And last night I spoke at Prairie Lights: I signed lots of books, had some great conversations with SWANS and was taped so that my talk can be replayed on Iowa Public Radio whenever there’s a slow news cycle. Highlight of the evening? The Iowa Alumni Association provided heart-shaped cookies decorated with very yummy red and white frosting to match their Modern Love speakers series invitations!
This morning I did a satellite radio tour, which means that I talked about my new bookMarry Smart: The Intelligent Woman’s Guide to True Love on 18 different radio stations nationwide.
I got up at 5:45 a.m. and padded downstairs in my PJs to make a cup of tea, and then spent the next four hours (oh yes, four hours!) offering dating and relationship advice for SWANS on ABC national radio, local stations in Ohio, Pennsylania, Washington, Illinois, Iowa, Virginia… you get the idea.
It’s exhausting to do 18 radio spots back to back, but what’s most odd is that you are repeating the same stories, the same anecdotes over and over again. It sounds repetitive to me, but it’s a whole new group of listeners, so perky perky!
And tonight I’ll be at Prairie Lights giving a talk to the University of Iowa alumni association. If you’re in town, come check it out.
Let’s get out some good news for SWANS this Valentine’s Day!
It’s Wednesday, and that means it’s time for your mid-week relationship pick-me-up…
Today’s relationship tip:
Are you a smart women looking for love?
MARRY SMART is here to help.
I’m in full media blitz mode on my new book, Marry Smart: The Intelligent Woman’s Guide to True Love, so today’s relationship advice is pretty simple … check it out!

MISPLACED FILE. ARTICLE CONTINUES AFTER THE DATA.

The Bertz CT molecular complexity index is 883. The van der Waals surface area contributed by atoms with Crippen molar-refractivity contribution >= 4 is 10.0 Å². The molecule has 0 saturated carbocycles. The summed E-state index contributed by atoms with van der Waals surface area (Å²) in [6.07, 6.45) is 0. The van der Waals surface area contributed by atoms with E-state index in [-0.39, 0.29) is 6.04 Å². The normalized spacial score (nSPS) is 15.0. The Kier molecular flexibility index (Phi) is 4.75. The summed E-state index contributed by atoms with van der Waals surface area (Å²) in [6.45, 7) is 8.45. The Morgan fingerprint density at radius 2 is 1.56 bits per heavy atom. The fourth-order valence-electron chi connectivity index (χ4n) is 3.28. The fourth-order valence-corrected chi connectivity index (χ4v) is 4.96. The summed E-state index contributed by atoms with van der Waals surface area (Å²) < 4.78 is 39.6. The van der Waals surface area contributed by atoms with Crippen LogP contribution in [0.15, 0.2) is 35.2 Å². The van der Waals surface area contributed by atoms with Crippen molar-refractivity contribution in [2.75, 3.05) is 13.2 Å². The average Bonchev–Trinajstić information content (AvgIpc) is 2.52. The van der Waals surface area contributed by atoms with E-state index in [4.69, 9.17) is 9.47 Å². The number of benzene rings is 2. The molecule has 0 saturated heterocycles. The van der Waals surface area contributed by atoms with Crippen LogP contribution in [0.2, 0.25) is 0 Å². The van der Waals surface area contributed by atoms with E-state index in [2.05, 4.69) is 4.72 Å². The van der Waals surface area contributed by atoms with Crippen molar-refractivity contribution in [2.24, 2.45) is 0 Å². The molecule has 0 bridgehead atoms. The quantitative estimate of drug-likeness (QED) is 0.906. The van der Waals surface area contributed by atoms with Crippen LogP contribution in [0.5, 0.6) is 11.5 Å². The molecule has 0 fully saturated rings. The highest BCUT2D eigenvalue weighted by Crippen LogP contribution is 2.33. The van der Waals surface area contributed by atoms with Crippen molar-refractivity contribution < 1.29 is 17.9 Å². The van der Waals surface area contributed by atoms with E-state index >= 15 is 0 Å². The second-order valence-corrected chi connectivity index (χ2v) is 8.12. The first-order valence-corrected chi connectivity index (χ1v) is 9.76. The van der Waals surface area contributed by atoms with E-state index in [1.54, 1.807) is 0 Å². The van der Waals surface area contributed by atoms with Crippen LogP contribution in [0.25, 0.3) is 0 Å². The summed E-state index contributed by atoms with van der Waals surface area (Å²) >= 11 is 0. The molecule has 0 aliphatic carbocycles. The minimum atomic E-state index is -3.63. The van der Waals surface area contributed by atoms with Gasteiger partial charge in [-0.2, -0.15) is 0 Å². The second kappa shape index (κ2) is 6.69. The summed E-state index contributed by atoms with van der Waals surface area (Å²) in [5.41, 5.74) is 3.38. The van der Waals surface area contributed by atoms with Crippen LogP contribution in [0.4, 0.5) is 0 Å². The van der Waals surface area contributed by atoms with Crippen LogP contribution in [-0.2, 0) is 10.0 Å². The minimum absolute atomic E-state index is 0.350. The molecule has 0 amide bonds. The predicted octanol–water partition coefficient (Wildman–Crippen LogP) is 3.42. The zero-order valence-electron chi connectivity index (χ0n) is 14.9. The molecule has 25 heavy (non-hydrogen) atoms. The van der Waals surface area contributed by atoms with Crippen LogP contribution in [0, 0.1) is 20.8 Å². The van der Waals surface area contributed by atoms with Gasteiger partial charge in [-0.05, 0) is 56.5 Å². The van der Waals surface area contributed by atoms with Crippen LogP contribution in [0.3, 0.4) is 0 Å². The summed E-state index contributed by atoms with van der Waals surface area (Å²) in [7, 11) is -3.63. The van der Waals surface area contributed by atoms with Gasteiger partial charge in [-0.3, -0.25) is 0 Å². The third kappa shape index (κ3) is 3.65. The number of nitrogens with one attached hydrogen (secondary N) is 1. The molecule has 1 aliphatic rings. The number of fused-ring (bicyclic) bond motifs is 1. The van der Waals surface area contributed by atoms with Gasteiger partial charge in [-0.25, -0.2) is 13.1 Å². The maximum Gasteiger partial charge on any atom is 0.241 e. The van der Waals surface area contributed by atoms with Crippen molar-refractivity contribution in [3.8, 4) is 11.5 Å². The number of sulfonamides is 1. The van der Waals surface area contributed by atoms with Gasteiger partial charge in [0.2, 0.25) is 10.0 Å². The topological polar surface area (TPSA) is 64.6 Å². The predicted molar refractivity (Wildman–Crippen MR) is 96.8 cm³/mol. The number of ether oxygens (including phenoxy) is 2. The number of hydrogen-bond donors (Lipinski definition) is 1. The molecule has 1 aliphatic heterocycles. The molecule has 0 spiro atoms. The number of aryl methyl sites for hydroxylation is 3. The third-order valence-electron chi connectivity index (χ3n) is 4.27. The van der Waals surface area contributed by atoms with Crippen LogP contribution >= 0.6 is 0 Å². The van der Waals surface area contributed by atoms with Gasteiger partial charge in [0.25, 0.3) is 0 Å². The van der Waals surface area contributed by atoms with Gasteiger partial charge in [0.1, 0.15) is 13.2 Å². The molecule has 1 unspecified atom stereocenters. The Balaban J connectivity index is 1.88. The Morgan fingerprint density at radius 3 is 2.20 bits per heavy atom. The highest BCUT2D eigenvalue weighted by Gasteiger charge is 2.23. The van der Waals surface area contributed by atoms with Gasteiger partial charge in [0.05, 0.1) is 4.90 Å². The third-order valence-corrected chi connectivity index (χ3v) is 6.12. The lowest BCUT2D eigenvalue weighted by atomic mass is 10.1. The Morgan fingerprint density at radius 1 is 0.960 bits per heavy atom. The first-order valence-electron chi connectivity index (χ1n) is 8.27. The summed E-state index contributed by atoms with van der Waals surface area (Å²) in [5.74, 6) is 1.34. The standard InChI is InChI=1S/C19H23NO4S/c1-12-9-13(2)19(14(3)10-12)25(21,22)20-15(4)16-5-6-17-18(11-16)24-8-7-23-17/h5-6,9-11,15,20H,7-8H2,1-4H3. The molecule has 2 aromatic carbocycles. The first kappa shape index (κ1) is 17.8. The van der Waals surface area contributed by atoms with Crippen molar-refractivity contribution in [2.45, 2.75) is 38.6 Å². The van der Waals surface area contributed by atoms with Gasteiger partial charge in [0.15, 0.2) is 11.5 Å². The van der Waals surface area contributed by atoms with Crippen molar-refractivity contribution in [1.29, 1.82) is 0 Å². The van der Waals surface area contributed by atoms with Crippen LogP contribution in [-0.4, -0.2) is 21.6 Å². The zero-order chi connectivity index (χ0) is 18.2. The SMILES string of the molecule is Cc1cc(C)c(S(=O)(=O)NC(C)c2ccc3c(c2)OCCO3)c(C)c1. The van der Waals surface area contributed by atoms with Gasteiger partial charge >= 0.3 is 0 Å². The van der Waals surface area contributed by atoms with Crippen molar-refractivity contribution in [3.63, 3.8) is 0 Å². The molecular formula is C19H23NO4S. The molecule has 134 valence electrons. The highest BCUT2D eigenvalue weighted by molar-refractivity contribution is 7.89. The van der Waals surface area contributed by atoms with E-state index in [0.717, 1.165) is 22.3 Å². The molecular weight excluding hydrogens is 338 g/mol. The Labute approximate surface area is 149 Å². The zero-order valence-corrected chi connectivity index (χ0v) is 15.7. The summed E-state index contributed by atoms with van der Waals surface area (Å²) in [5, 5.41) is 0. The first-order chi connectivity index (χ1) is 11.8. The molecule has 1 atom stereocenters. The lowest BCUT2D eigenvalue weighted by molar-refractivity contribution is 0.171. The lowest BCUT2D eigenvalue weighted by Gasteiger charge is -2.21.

This morning I did 18 radio shows nationwide (6 a.m. to 11 a.m. – phew!) and shared lots of great advice with morning talk show listeners. Here’s your daily dose:
MARRY SMART: The Intelligent Woman’s Guide to True Love is the first guide to answer questions and dish out invaluable advice for smart women. It’s a guide for SWANS® (Strong Women Achievers No Spouse) who are looking for that perfect balance of career and relationship success.
Expanding on my research from Why Smart Men Marry Smart Women, I teach women to embrace their inner strength and to be proud of their accomplishments – while anticipating the nagging questions on every smart, single woman’s mind:
• What are my odds of marriage? MARRY SMART includes a marriage calculator that accurately predicts a woman’s chances of being married—based on her education, income and other demographic characteristics.
• How do I talk about my accomplishments—without scaring guys away? Research from the American Journal of Sociology reports that “high-status and powerful women are rated as more attractive” … you’ve just got to learn how to communicate it without sounding like you’re bragging.
• What are men’s biggest fears about smart women? With interviews and opinion polls, I help women anticipate—and overcome—their guy’s secret fears.
• What do I say to my relatives who are constantly asking me when I’ll get married? From clever quips to heart-felt conversation starters, MARRY SMART provides news-you-can-use data to put your relatives (and you!) at ease.
• If I get married older, will I be able to have kids? In a chapter devoted to the 9 facts about SWANS and babies – and the 7 big choices SWANS should think about, MARRY SMART provides detailed answers to these emotional questions.
Packed with rock-solid research and practical advice, MARRY SMART provides the tools for women who are trying to meet the right match and stay true to themselves.
Bottom Line: Smart women are trying to do more than snag some guy. Deep down you know that before you can say ‘I love you’ you first need to learn to say the ‘I.’ Before you can share of yourself and meet the right match, you’ve got to know who you are—and how to carry yourself with confidence. This book takes you through the steps for success.
Buy your copy of Marry Smart: The Intelligent Woman’s Guide to True Love today and it’ll arrive in time for Valentine’s Day — just the ticket to perk you up!
It’s Thursday, and that means I’m a day late, but here it is… your mid-week relationship pick-me-up…
Today’s relationship tip:
Single? Stop Worrying and Start Enjoying
In my 20s, I really wanted to meet the right guy and get married. Life was going to be complete when I met the right guy and got married, I told myself. Sure, there would be tough times, but I would be part of a team and I’d feel like I had arrived into the “married person” club.